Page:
There are areas of the country where concert pianists do not appear regularly in recital. Nonetheless, a piano teacher in these areas can still expose their students to the performances of such great masters of the piano, such as Rubinstein, Serkin, and Horowitz through videos that are now readily available. Not only will the students get a chance to hear the concert artists perform the great repertoire of piano literature, they also can see and learn about the art of performance. Many competitions are now also making available videos of the actual competitions. In an area of the country that does not offer regular competitions, it is very insightful to hear and see what students from other places are performing.
One cannot stress enough the importance of exposing students to live performances of orchestras, chamber music and classical soloists of all instruments. The more the students listen to music, the more they will understand the wealth of color, sounds, and emotion which serious music can create. If you are not fortunate enough to live in an area where such performances are available locally, it can be a fun and valuable experience for your students to mount "studio field trips" to hear performances in larger cities. In such a field trip, the parents pay in advance for tickets and other costs (if any) and you and one or two parents take care of transportation and chaperoning the trip. Since relatively few teachers do these kinds of trips currently, their availability in your studio can be a recruiting inducement for new students.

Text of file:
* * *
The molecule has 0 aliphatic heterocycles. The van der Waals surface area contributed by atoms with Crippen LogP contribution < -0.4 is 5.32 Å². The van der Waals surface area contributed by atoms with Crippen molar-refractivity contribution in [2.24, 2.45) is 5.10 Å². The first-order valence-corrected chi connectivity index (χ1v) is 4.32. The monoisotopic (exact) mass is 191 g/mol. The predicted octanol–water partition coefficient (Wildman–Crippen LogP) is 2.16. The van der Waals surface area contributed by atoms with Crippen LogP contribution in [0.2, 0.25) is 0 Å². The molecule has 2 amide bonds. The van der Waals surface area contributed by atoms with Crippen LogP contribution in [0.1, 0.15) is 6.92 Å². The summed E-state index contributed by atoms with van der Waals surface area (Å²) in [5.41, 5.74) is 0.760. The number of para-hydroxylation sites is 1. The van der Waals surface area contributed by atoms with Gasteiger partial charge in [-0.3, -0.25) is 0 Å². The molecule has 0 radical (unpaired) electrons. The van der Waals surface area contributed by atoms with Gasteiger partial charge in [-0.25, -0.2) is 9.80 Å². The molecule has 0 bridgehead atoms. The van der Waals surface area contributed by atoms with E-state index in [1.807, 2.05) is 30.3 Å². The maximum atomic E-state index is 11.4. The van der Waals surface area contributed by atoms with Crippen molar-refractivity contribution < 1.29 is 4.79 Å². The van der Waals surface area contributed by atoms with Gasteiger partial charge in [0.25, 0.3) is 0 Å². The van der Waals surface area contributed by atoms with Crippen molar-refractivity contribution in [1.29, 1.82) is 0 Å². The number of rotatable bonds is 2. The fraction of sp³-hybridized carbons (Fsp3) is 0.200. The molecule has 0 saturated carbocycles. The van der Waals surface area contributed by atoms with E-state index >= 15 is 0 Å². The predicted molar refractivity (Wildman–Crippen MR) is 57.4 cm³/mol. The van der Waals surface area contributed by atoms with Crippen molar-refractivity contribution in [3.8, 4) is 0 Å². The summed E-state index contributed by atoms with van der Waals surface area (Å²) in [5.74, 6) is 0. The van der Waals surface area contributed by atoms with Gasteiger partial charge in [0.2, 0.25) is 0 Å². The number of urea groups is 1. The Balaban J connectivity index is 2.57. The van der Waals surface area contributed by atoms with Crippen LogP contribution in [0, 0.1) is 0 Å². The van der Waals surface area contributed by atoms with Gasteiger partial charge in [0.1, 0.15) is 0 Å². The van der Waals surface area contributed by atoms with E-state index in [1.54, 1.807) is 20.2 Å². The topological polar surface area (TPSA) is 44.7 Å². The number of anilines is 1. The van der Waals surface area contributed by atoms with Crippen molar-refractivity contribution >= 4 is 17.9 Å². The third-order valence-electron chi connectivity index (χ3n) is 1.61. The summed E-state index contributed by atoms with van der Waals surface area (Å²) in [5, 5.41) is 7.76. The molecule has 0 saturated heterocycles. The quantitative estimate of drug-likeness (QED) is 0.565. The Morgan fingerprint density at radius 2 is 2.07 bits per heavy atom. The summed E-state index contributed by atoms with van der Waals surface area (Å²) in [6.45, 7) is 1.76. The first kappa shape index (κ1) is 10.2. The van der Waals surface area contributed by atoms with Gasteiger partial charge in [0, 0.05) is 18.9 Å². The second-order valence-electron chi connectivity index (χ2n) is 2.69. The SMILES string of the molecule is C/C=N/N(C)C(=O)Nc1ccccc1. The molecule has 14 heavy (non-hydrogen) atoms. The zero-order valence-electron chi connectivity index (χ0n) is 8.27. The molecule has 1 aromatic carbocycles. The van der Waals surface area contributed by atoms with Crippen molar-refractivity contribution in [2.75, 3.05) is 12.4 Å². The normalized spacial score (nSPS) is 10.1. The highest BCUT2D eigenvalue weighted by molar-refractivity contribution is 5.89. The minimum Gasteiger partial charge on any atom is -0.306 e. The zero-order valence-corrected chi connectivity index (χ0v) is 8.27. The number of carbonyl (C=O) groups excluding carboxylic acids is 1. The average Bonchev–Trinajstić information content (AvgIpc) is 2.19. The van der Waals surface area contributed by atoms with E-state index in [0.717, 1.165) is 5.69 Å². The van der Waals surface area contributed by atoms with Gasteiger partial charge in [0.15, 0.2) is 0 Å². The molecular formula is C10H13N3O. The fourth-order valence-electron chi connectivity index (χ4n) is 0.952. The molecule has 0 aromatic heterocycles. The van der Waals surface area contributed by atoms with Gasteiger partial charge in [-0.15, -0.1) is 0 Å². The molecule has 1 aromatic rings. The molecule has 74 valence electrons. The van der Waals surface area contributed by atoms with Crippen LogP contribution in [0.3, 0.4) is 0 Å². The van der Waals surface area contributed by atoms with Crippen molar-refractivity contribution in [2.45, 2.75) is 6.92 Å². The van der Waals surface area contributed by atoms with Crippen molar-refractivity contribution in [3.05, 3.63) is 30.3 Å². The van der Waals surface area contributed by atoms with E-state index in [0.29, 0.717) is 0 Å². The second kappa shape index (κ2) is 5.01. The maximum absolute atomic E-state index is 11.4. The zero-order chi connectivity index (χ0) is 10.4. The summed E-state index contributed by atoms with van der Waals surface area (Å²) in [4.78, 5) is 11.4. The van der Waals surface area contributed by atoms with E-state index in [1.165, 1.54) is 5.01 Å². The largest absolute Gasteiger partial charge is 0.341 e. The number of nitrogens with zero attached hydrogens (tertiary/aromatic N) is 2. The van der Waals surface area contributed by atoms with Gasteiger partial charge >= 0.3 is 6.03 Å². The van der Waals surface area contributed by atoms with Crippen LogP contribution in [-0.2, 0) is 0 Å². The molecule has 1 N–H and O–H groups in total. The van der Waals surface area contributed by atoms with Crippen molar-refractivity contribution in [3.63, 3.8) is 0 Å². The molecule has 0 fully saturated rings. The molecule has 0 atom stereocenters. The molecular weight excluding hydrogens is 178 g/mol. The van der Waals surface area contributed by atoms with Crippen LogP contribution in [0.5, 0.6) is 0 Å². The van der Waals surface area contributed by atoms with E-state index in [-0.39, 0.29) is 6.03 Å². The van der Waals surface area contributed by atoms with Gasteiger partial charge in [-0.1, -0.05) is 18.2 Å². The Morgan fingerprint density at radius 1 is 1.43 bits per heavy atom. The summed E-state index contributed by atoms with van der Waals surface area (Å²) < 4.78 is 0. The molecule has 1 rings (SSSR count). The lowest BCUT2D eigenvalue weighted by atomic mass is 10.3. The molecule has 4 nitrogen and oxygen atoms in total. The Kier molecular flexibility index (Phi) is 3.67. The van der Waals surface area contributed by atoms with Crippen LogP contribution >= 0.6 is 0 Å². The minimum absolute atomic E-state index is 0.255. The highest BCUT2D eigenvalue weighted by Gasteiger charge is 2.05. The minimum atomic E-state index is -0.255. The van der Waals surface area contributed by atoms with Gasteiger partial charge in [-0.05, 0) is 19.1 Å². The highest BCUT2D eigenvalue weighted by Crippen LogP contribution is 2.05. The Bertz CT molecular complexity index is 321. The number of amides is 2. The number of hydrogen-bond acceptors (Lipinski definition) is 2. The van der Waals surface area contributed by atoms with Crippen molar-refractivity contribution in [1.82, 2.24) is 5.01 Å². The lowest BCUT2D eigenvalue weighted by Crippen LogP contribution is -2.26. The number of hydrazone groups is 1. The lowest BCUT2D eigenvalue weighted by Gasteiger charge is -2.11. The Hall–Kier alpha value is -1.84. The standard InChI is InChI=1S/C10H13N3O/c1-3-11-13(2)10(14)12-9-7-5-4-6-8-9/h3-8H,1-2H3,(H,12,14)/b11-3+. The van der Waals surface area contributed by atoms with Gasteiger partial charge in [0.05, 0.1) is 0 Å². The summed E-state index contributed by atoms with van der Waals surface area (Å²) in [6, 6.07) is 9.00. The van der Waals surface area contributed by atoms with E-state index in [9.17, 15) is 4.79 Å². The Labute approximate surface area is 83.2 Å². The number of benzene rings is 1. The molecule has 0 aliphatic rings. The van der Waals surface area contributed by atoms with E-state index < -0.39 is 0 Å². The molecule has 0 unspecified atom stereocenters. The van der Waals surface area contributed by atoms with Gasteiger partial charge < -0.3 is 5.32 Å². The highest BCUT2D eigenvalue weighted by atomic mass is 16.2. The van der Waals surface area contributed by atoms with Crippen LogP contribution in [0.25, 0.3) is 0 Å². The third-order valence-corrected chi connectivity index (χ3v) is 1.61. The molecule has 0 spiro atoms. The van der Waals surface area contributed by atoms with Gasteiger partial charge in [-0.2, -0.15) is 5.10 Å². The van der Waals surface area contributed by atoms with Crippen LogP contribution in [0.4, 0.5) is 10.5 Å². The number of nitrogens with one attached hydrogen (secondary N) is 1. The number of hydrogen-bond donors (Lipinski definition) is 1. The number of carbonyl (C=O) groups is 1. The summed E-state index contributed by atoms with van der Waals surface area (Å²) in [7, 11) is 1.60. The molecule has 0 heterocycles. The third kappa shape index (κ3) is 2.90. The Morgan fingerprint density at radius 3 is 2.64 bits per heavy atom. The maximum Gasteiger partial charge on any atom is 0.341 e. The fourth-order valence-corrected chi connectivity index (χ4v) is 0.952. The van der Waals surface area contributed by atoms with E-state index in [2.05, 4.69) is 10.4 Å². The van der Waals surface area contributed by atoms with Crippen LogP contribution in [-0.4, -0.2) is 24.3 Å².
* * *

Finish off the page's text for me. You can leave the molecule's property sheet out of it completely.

At times it seems that our job as piano teachers has expanded far beyond our wildest dreams, so much so that, at times, it seems that we can't teach it all. Well, we believe that teachers have an affirmative responsibility, to their students and themselves, to show and share with them the wonders of music and the arts. The danger of not doing this may be that teachers and musicians will go the way of other institutions that were unable to adapt to changing times; they will disappear!